Rachaimid ar aghaidh leis an gcéad phíosa gnó eile: Uimh. 8, ráiteas ón Aire Cumarsáide, Gníomhaithe ar son na hAeráide agus Comhshaoil maidir le Covid-19. The floor is the Minister's and he has ten minutes.
Covid-19 (Communications, Climate Action and Environment): Statements
I thank the Ceann Comhairle. These are truly extraordinary circumstances. I know he is used to it at this stage but even though I think I am jointly the longest serving Deputy in the House at the moment, I am certainly not used to these circumstances. However, I am glad to have the opportunity to account for my stewardship as a caretaker Minister.
I want first to thank my officials and the agencies under my remit for their work during the Covid-19 crisis because they have literally kept the lights on, kept our communications network intact, kept our waste collection systems going, kept us informed of what is happening and delivered objective information. It has been a very important service and we only realise the importance of many of the services when they are challenged in this way.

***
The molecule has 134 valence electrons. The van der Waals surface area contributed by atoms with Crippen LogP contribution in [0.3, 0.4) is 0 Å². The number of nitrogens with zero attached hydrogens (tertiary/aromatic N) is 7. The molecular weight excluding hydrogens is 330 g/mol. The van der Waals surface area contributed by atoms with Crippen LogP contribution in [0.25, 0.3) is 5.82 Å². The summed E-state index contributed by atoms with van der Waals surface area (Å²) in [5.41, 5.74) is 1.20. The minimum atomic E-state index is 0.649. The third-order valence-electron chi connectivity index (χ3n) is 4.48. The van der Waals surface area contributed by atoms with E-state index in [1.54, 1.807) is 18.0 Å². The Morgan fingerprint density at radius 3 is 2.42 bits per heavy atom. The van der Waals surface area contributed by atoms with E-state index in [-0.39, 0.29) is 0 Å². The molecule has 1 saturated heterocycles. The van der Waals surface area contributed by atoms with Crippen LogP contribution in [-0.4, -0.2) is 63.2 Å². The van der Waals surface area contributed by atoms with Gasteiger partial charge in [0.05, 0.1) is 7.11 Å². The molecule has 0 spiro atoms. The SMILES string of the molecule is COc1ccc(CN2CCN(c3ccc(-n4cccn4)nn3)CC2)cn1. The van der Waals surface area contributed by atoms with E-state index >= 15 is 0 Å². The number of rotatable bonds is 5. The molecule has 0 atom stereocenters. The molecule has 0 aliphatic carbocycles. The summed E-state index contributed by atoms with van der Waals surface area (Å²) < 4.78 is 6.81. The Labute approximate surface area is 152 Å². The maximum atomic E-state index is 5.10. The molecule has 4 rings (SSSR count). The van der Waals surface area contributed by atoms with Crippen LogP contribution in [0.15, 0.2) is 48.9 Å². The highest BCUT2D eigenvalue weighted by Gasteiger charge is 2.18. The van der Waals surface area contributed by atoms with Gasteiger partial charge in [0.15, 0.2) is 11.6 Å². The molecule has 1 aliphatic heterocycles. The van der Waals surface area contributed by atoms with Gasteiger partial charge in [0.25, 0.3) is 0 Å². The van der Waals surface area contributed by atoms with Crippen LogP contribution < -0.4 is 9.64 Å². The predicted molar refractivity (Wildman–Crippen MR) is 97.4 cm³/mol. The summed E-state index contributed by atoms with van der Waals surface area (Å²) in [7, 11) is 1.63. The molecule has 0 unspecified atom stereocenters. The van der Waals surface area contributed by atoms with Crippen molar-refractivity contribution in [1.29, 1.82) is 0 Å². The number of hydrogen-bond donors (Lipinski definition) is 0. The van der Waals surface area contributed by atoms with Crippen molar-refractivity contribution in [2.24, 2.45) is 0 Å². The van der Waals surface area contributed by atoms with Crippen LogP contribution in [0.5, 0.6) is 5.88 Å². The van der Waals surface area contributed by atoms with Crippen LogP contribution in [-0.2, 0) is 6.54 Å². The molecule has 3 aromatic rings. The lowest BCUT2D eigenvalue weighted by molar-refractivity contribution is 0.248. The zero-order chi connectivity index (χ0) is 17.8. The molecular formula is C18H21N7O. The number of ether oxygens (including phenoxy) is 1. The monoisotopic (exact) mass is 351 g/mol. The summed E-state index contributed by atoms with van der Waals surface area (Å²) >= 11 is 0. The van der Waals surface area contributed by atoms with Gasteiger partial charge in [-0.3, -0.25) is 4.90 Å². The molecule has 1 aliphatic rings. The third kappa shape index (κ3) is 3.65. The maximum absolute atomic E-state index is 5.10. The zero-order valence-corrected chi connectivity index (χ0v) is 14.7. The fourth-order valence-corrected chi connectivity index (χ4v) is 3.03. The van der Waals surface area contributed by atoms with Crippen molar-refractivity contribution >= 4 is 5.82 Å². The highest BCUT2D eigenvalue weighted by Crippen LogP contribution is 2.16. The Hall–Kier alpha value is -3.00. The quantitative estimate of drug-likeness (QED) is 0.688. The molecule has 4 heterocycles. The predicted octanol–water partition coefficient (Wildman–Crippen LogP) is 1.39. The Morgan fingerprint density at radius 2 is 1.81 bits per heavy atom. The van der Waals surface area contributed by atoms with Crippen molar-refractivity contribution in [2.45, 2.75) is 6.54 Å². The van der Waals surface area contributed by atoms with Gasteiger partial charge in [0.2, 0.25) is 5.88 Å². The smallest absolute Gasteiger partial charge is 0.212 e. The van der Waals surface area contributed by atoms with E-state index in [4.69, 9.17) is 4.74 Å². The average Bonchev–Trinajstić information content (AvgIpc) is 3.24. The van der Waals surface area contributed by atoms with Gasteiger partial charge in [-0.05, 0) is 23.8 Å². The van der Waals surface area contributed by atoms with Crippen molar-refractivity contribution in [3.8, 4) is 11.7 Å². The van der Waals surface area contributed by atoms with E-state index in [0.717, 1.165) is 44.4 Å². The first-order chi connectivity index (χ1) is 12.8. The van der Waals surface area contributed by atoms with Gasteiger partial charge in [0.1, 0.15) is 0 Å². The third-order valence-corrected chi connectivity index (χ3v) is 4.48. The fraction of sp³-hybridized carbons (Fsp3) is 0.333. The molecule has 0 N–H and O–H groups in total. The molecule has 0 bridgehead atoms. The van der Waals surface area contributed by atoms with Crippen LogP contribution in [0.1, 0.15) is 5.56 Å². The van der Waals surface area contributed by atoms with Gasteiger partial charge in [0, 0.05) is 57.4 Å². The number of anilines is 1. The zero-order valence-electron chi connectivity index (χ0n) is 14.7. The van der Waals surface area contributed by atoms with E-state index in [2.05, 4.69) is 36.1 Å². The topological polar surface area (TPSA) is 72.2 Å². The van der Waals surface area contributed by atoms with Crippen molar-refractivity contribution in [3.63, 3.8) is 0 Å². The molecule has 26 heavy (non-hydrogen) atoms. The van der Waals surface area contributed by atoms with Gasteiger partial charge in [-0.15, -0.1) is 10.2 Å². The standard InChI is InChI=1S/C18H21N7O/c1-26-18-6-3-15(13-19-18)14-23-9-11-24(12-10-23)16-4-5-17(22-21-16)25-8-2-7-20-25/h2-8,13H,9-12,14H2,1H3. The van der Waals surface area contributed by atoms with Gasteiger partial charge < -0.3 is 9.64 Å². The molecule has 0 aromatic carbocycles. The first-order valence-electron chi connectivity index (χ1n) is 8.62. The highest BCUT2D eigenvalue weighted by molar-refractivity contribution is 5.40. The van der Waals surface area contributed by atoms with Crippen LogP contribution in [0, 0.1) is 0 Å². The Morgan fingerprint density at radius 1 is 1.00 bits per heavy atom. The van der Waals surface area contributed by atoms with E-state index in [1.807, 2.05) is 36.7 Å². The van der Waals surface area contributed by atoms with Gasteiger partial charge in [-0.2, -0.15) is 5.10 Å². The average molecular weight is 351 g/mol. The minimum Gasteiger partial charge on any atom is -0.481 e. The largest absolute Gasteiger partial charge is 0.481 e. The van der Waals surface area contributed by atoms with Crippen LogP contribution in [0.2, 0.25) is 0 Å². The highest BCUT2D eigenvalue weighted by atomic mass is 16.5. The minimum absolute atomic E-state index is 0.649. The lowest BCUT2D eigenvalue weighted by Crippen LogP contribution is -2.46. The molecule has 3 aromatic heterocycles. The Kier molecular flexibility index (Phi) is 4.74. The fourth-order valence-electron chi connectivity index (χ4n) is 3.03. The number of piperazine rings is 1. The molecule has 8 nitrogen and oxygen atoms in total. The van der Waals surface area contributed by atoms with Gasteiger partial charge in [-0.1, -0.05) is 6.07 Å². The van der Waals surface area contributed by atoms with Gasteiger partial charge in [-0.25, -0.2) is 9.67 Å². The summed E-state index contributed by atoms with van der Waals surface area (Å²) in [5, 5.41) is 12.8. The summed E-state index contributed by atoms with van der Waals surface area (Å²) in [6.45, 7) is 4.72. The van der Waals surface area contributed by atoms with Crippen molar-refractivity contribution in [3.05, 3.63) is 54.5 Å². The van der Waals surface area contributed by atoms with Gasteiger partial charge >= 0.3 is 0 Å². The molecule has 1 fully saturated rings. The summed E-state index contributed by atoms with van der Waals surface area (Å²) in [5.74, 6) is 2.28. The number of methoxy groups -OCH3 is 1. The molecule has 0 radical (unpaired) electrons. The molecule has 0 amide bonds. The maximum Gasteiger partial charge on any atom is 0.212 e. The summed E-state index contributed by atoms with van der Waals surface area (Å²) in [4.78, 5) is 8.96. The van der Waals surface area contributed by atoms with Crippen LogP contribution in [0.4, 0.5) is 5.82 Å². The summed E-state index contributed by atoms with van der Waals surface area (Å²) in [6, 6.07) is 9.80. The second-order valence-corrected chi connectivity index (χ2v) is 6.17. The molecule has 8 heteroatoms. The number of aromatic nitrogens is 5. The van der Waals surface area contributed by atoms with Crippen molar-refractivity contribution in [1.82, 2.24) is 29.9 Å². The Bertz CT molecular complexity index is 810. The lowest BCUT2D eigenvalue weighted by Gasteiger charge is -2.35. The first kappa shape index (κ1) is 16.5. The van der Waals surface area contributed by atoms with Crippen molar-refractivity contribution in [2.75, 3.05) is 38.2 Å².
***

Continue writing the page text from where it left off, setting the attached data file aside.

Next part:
To go through them briefly, obviously, electricity and gas are crucial to the service at this time and indeed all the time. We have made sure that they have delivered efficiently and the Commission for Regulation of Utilities, CRU, has played a very considerable role in that. We have protected people by suspending all domestic gas and electricity disconnections, as Deputies know. We have made other changes to make sure that people do not run into difficulties on billing and other such problems that could arise. We have continued to press on with our renewable energy auctions, which I know for many Members are very important as we seek to make our electricity network more sustainable and dependent on renewable electricity.
In terms of broadcasting, people will know the sterling service that RTÉ in particular and TG4 have delivered but also the local radio stations. It will be no surprise to Members of the House to hear that there have been difficulties in terms of revenue streams for those bodies. We are in discussions with RTÉ about its particular problems, and NewERA is involved to see how we can find some solutions together.
In terms of the local broadcasters, I was in a position to bring in some measures that have been of help to them such as suspending the broadcasting levy for six months, which is worth €1 million to them; having a round of Sound & Vision 4 funding of €2.5 million; and there is an additional round for community radio of €750,000. That has given some relief to these very important channels of communication that have been so important in getting fair and objective information to people at a time of tremendous worry.